In a world where negative headlines about charities are common place, the UK Charity Governance Awards winners celebrate well run charities that improve people’s lives.
Big winners at the recent ceremony included Muslim Women’s Network UK and Derry Well Women, joint winners of an Improving Impact award. Muslim Women’s Network UK is a charity which works to improve social justice and equality for Muslim women and girls.
It won for its range of services that help tens of thousands of people, including the only national faith and culturally aware helpline for Muslim women.
Derry Well Women is a charity addressing the health and social care needs of women, their families and communities in Derry and the surrounding area.
It won for identifying a gap in support for women carers and subsequently creating ‘The Carer’s Agenda’ which has provided practical and social support for over 250 women carers in its first year.
Dementia UK, the sole provider of dementia nurses to families, won the Managing Turnaround award. The trustees and new chief executive transformed the charity’s fortunes from facing possible closure within six months to almost trebling its annual income and reaching close to five times the number of service users.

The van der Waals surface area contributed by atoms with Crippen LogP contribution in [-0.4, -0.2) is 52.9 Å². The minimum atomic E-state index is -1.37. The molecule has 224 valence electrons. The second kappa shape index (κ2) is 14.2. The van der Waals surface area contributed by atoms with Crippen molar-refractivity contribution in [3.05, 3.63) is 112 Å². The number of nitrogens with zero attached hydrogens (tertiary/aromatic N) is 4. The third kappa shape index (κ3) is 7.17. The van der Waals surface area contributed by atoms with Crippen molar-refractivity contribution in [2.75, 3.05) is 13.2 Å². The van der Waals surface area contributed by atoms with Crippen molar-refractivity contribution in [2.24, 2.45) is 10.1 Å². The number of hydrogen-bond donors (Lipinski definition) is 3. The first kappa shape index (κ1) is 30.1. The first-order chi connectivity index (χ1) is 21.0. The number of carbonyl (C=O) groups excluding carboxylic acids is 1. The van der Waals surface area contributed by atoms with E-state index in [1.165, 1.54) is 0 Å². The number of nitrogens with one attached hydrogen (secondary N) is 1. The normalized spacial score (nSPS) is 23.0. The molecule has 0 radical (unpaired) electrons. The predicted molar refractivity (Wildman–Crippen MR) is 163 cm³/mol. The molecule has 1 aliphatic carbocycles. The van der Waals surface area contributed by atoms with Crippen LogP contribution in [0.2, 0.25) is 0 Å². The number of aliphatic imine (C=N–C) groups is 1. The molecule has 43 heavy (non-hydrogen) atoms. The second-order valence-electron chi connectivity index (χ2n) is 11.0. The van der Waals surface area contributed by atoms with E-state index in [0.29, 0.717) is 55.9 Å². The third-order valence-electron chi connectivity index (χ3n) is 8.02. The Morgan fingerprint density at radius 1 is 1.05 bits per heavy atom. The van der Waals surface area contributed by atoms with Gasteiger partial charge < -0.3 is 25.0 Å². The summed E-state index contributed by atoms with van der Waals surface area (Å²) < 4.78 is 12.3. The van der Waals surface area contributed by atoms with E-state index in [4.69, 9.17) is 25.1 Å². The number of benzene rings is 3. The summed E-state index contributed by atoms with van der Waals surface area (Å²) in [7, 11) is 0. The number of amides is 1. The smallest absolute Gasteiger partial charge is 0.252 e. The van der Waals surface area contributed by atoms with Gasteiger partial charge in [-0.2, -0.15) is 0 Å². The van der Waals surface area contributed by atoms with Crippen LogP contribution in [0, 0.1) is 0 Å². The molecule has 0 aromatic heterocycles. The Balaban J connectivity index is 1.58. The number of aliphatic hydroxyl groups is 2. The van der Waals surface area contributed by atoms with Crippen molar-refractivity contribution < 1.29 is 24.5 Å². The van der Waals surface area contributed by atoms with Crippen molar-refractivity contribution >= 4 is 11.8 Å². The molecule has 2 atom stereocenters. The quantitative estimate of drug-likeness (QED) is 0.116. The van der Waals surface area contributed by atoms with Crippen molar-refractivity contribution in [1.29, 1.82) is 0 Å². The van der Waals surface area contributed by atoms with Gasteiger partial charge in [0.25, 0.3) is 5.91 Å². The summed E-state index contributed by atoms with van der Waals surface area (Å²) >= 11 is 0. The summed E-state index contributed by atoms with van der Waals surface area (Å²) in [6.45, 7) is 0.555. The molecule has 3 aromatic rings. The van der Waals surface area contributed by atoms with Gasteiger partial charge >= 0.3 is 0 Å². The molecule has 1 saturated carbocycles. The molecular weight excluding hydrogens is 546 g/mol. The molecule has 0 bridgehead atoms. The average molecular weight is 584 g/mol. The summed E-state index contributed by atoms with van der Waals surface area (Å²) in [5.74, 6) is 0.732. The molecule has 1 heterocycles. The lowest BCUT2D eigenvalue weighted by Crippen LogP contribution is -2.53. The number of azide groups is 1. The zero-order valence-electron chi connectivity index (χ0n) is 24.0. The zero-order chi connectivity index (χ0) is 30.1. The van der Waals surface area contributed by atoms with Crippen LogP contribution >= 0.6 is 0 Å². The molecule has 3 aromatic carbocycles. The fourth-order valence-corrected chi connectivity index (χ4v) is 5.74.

Deaf people’s health charity SignHealth won the Board Diversity & Inclusivity award for its commitment to creating a trustee board that is largely representative of those it serves. As well as achieving a more equitable gender balance, over half of trustees are deaf and board members represent different racial backgrounds, age groups and professional fields.
Other winners included Parents and Children Together (PACT), Coventry & Warwickshire Mind, Green’s Windmill Trust and YMCA North Tyneside.
Stories of all of the winning charities, and the shortlisted entrants, can be found at www.charitygovernanceawards.
Michael Jarvis, who chairs the Awards for the organisers The Clothworkers’ Company, said:
Congratulations to all the winners – and the shortlisted candidates should also be proud – this was, yet again, a field of a very high standard. These creative, hard-working and inspiring trustees and their colleagues deserve to be celebrated.
I would encourage everyone to read the stories of our winning charities – these real-life experiences and innovative ideas could help any charity seeking to improve their own governance.
It also reminds us all that by improving governance a charity can dramatically improve the lives of those it serves.
The expert judging panel boasts a wealth of experience in charity governance and the voluntary sector. Judges include Dawn Austwick (CEO, The National Lottery Community Fund), Vinay Nair (Co-founder, Lightful), Dan Corry (CEO, New Philanthropy Capital), David Gold (CEO, Prospectus) and Janet Thorne (CEO, Reach Volunteering) among many other notable names.
Image: Kate Darkins Photography